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ELECTRICAL STRUCTURE FROM 0 TO 30 KILOMETERS 176 sphere (e.g., Arnold et al., 1981) have not been detected. This is not consistent with ion-mobility measurements and clearly needs further investigation. AIR-EARTH CURRENT AND ELECTRIC FIELDS IN THE LOWER ATMOSPHERE The atmospheric electric circuit is characterized by a difference in voltage (on the order of 300 kV) between the highly conductive ionosphere (commonly referred to as the equalization layer) and the Earth's surface, which is also a relatively good conductor. This voltage V1 is thought to be maintained principally by thunderstorms acting as the generators and the atmospheric conductivity acting to discharge the ionosphere through continuous flow of current. The value of this air-earth current density in fair-weather areas depends on the voltage VI and the columnar resistance R c and is, according to Ohm's law, The value of the atmospheric electric field E(h) depends on the air-earth current density and the electrical conductivity of the air according to the following Ohm's law relationship: Under steady-state conditions it is expected for reasons of continuity that the air-earth current density is constant with altitude if large-scale horizontally homogeneous conditions exist and if no charged clouds or other disturbances alter the so-called fair-weather conditions. Figure 12.15 shows the atmospheric electric field and both polar conductivities as measured simultaneously over the North Atlantic by Gringel et al. (1978). The field and conductivity profiles show clearly the inverse pattern to each other, which is expected for a constant air-earth current density through the atmosphere. Even a thin cloud layer at 6 km did not disturb this inverse pattern. The mean vertical air-earth current density for this particular balloon flight was calculated to be jÏ = (2.35 Â± 0.15) pA/m2, a typical value for our oceanic measurements. Another profile of jÏ obtained at Laramie, Wyoming (Rosen et al., 1982) to 31 km height is shown in Figure 12.16. Again the profiles of both polar current densities show the expected constancy with altitude. At the same time of this flight at Laramie, the ionospheric potential VI was determined over Weissenau, Germany, by integration of the measured electricfield strength (Fischer and Muhleisen, 1975) and found to be 330 kV, a value that should be the same as over Laramie according to the classical picture of the global Figure 12.15 Polar air-earth current densities ju+ and ju- versus altitude calculated from simultaneously measured electric-field strength E and both polar conductivities (Î» = s) over the North Atlantic (Gringel et al., 1978). electrical circuit. In addition, the columnar resistance was obtained from an atmospheric conductivity profile and found to be Rc = 0.65 Ã 1017 â¦ m2. This implies that the total conduction current density, calculated from V I and R c, is 5.1 pA/m2. The good agreement with the mean value calculated from the conductivity and electric-field profiles proves that the Earth surface and the ionosphere can be regarded as good conductors where charges are distributed worldwide within short times. The fact that j Ï over Laramie shows about twice the value as over the Atlantic is explained by the high altitude of Laramie (2150 m above sea level) resulting in the low R c value given above. These 2 km normally contribute about 50 percent to the total columnar resistance of around 1.3 Ã 1017 â¦ m2 between sea level and the ionosphere. Direct measurements for the air-earth current density in the free atmosphere have been carried out also with long- wire antenna sondes described by Kasemir (1960). Whereas Ogawa et al. (1977) reported a constant air-earth current throughout the troposphere and lower stratosphere, the measurements by Cobb (1977) at the South Pole indicated a slight decrease of the jÏ values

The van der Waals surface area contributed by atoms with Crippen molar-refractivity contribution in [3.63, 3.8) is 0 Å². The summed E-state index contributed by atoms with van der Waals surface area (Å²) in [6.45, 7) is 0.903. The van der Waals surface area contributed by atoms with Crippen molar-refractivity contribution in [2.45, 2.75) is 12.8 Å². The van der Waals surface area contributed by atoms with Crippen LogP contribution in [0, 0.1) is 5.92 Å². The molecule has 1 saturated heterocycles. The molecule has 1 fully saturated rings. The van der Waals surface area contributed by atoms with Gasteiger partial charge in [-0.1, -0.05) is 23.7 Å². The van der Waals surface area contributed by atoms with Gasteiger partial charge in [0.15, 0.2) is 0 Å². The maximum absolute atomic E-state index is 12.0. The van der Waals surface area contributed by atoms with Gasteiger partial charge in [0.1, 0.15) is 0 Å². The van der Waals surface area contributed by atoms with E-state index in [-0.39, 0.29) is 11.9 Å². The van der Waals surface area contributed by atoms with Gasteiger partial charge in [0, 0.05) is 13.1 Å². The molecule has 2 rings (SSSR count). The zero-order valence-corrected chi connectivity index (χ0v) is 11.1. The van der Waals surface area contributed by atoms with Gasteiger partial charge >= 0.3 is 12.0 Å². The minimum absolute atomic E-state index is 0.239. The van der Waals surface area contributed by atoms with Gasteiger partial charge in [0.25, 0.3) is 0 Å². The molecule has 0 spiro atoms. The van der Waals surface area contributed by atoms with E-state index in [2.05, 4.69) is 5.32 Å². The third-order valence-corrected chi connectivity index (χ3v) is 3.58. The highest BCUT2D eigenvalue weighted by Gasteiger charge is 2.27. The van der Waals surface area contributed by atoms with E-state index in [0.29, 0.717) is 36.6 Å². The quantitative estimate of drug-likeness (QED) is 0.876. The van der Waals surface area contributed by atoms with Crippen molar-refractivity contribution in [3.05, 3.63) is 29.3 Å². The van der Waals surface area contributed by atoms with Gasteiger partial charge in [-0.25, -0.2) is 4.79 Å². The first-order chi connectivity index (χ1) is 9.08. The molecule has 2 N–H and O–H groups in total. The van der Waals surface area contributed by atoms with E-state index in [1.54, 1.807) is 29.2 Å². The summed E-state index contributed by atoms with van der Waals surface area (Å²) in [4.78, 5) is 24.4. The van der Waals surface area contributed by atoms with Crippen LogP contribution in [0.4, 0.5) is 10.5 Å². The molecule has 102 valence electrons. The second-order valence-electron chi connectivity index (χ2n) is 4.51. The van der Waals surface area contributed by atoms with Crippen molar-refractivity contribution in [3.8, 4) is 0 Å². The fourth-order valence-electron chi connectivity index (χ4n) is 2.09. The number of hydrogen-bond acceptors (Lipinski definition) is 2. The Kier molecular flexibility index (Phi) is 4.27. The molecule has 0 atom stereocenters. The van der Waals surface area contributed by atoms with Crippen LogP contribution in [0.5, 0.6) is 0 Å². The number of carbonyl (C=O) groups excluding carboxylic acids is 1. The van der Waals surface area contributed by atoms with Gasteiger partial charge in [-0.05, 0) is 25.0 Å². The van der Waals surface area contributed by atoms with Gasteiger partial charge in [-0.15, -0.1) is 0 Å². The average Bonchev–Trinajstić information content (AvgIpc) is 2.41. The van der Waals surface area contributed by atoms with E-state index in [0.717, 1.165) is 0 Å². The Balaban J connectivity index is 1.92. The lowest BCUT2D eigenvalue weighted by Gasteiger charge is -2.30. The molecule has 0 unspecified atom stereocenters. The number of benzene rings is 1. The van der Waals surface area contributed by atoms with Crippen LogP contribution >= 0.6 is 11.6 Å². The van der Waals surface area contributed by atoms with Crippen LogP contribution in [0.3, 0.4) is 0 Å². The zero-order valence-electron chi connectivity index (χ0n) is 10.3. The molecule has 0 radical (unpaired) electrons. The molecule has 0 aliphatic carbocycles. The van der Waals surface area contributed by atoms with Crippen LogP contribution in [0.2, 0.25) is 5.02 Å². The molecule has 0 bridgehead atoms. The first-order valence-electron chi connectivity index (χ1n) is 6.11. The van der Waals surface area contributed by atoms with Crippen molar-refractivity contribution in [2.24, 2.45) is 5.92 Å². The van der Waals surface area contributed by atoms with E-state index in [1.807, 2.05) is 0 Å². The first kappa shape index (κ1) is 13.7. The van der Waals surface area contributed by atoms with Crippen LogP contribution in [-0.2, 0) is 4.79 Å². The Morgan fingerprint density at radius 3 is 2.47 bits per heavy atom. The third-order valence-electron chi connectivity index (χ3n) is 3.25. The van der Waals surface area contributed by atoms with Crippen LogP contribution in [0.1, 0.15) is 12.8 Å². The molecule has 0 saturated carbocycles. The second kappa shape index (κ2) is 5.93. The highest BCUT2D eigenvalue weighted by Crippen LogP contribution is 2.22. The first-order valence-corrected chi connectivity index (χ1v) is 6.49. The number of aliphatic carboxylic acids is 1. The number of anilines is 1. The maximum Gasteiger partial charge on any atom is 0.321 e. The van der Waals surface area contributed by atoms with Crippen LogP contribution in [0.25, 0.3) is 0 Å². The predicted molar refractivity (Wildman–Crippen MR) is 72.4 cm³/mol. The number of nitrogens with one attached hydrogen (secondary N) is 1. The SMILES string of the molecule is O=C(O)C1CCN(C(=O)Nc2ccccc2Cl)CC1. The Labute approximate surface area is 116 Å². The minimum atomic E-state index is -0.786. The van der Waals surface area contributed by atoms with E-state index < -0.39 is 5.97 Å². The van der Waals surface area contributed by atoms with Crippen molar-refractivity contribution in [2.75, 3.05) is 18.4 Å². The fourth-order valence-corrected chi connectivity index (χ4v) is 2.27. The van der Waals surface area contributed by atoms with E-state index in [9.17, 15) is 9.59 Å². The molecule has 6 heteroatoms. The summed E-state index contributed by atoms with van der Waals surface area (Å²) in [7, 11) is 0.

ELECTRICAL STRUCTURE FROM 0 TO 30 KILOMETERS 177 above the tropopause. The reasons for this current decrease are unknown. At globally representative stations the air-earth current density shows a diurnal variation versus universal time with a minimum at around 0300 GMT and a maximum near 1800 GMT, reflecting the diurnal variations of the ionospheric potential. Figure 12.17 shows this diurnal variation measured near the surface in the North Atlantic (Gringel et al., 1978) and near the ground at the South Pole (Cobb, 1977) during fair weather. The larger variation over the North Atlantic is probably due to the relatively short observation time of only 15 days. The agreement of the two curves also strongly supports the concept of an universally controlled global circuit. Direct-current density measurements near the ground at a continental station have been reported by Burke and Few (1978). They observed a typical sunrise effect that is characterized by a gradual increase of the atmospheric conduction current within an hour after sunrise, reaching a peak about 2 hours after sunrise. The current density then gradually decreased but usually remained at a higher value than was observed before sunrise. This sunrise effect is thought to be caused by mechanical transport of positive charges following the onset of convection. During fog they observed low values of jÏ that can be attributed to an enhancement of the columnar resistance, caused by the attachment of small ions to the fog droplets. Beneath low clouds without precipitation they usually found negative current readings, which are interpreted by Burke and Few (1978) as charge-separation processes occurring in most of the low clouds, whether or not the clouds finally produced local precipitation or developed into thunderclouds. Figure 12.16 Polar air-earth current densities ju+ and ju- measured on August 4, 1978, at Laramie, Wyoming. The mean total airearth current density is jÏ = (5.1 Â± 0.3) pA/m2. Figure 12.17 Mean diurnal variations of the air-earth current density in relative units over the North Atlantic (Gringel et al., 1978) and at the South Pole (Cobb, 1977). The electric field in the lower atmosphere is vertical and directed downward during fair-weather conditions and large-scale atmospheric homogeneity. In the literature of atmospheric electricity, that direction is defined as the direction a positive charge moves in the electric field (e.g., Chalmers, 1967). At globally representative stations, such as ocean or polar stations, the vertical columnar resistance remains nearly constant during fairweather (Dolezalek, 1972). Here the electric-field strength near the ground shows a diurnal variation with universal time similar to that shown for the air-earth current density in Figure 12.17, both reflecting variations of the ionospheric potential. Over the continents consideration must be given to a varying ionization rate in the first few hundred meters caused by the exhalation of radioactive materials from the Earth. This ionization rate depends strongly on different meteorological parameters, such as convection, and therefore the columnar resistance can no longer be regarded as constant. As shown by IsraÃ«l (1973b) the global diurnal variation of the electric field is normally masked by local variations at these stations. If local generators, such as precipitation, convection currents, and blowing snow or dust,